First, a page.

Civil Liberties Under Threat

A female protestor raising her hand in protest at the Women’s march on London on 21 January 2017
A female protestor raising her hand in protest at the Women’s march on London on 21 January 2017 – image courtesy of Liberty

The Government has published four new bills, some provisions of which will severely restrict our Civil Liberties. Some of these bills have originated from the Government’s anger at protests against Brexit after the Referendum and at civil disobedience in protests against climate change. The Government is taking advantage of the public’s anger against the effects of the latter to attack fundamental rights of the public to demonstrate peacefully.

However, in mid-January 2022, the House of Lords rejected by large majorities many of the Government’s proposals, noting that the Conservative party had not mentioned these changes in their Election Manifesto in December 2019. The Bills may shuttle  between the two Houses of Parliament, with the possibility that, if agreement is not reached, the Government will impose its version.

The four Bills are:

  • the Police, Crime, Sentencing and Courts Bill
  • the Election Bill
  • the Nationality and Borders Bill; and 
  • the Judicial Review and Courts Bill. 

The Police Bill

This is the most important of these four Bills. It grants wide discretionary powers to the Police and to Ministers to restrict demonstrations and individual demonstrators, if they consider it or them disruptive or noisy. This is undoubtedly aimed at preventing repetitions of the impressive demonstrations in 2018 and 2019 against Brexit and for a vote on the terms of our departure from the EU.

Peoples Vote March, London, 23/6/2018 – photo by SymeonV Creative Commons Attribution-Share Alike 4.0

At two demonstrations in London with over 1 million people at each, people of all ages marched peacefully through Central London, ending in Parliament Square. The Bill would enable the Police to exercise their subjective discretion in controlling peaceful demonstrations. The Police are reported to be most reluctant to have these powers. The Courts would have powers to impose long prison sentences on people who have demonstrated peacefully.

The Election Bill

This bill would require all electors to produce photographic identity at elections before voting. Whilst strong arguments exist for this, and for all citizens to carry identity cards to combat electoral fraud such as impersonation, poorer people would be less likely to obtain the photographic identity and so such people would be disenfranchised. The Bill would also impinge on the independence of the Electoral Commission.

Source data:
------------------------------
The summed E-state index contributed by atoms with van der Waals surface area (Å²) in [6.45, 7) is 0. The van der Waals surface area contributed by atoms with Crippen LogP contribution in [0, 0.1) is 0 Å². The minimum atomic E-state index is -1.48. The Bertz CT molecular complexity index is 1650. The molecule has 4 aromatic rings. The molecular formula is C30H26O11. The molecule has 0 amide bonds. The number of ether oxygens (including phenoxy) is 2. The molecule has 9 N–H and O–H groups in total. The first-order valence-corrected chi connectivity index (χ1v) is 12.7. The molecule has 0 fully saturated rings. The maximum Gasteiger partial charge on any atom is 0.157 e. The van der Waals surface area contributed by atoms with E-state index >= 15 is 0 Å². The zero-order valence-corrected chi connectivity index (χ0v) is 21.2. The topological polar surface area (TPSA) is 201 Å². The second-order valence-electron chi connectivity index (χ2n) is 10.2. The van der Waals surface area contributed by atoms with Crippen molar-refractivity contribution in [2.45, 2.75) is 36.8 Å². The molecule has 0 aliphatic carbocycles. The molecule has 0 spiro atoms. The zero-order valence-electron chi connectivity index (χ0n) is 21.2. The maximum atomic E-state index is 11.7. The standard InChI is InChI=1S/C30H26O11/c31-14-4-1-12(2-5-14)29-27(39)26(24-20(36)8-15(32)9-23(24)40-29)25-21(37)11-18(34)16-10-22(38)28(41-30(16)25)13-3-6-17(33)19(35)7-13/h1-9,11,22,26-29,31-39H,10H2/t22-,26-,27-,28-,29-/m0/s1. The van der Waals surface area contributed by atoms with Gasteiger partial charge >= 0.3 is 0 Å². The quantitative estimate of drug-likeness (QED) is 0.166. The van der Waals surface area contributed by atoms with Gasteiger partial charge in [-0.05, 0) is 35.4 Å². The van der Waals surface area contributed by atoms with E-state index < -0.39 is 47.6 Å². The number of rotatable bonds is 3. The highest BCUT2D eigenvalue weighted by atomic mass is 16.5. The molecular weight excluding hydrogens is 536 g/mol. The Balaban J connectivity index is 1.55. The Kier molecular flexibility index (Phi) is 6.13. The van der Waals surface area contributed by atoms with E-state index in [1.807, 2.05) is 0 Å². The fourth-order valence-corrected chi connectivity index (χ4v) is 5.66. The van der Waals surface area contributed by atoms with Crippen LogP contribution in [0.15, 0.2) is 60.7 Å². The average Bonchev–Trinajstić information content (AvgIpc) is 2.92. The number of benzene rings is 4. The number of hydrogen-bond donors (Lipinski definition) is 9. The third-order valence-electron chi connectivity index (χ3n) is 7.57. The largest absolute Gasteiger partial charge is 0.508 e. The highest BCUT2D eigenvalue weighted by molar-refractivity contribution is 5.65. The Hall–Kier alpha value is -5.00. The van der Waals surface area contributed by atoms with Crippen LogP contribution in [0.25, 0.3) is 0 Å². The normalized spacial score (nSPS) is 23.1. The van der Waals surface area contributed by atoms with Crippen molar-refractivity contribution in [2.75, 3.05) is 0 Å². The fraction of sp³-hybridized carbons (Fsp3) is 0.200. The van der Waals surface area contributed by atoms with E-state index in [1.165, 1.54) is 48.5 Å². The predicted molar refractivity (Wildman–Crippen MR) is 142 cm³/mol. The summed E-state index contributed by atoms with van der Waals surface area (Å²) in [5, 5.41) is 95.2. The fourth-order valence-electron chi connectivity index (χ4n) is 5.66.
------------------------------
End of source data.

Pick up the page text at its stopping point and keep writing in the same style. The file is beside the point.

The Nationality and Borders Bill

This aims to increase the fairness of the system to protect and support those in need of asylum and deter illegal entry into the UK, according to the Government. However refugee organisations have criticised the Bill for breaking our obligations under international treaties.

The Guardian, 31 March 1939: "Refugees who had been refused permission to stay in England figured in a distressing scene at Croydon airport yesterday. They were so distraught that the pilot of their 'plane thought it unwise to leave, and they will be sent to Copenhagen by train and boat."
Jewish refugees at Croydon airport 1939 – photo AP/World Wide Photos; public domain

The Judicial Review and Courts Bill

This would reform the rules governing Judicial Review. The Government wishes to ensure that Judicial Review is not abused to conduct politics by other means, and so restores the balance between the Government, Parliament and the Courts. Parliament would be able to overrule the results of Judicial Review if Ministers did not like the results. If some of the proposals in these Bills pass into law, the UK’s international reputation as a defender of moral values would be severely damaged. 

UK Supreme Court, Court No. 1 – photo by Rwendland; Creative Commons Attribution-Share Alike 3.0

It is important that more people understand that the Government’s proposals would weaken our Civil Liberties. They would show that the Government cannot be trusted on Constitutional Reform. The Electorate should be reminded of the dangers to our liberties and the warnings made by Lord Hailsham (a former Lord Chancellor) in the 1970s of the growth of an elective dictatorship in our country.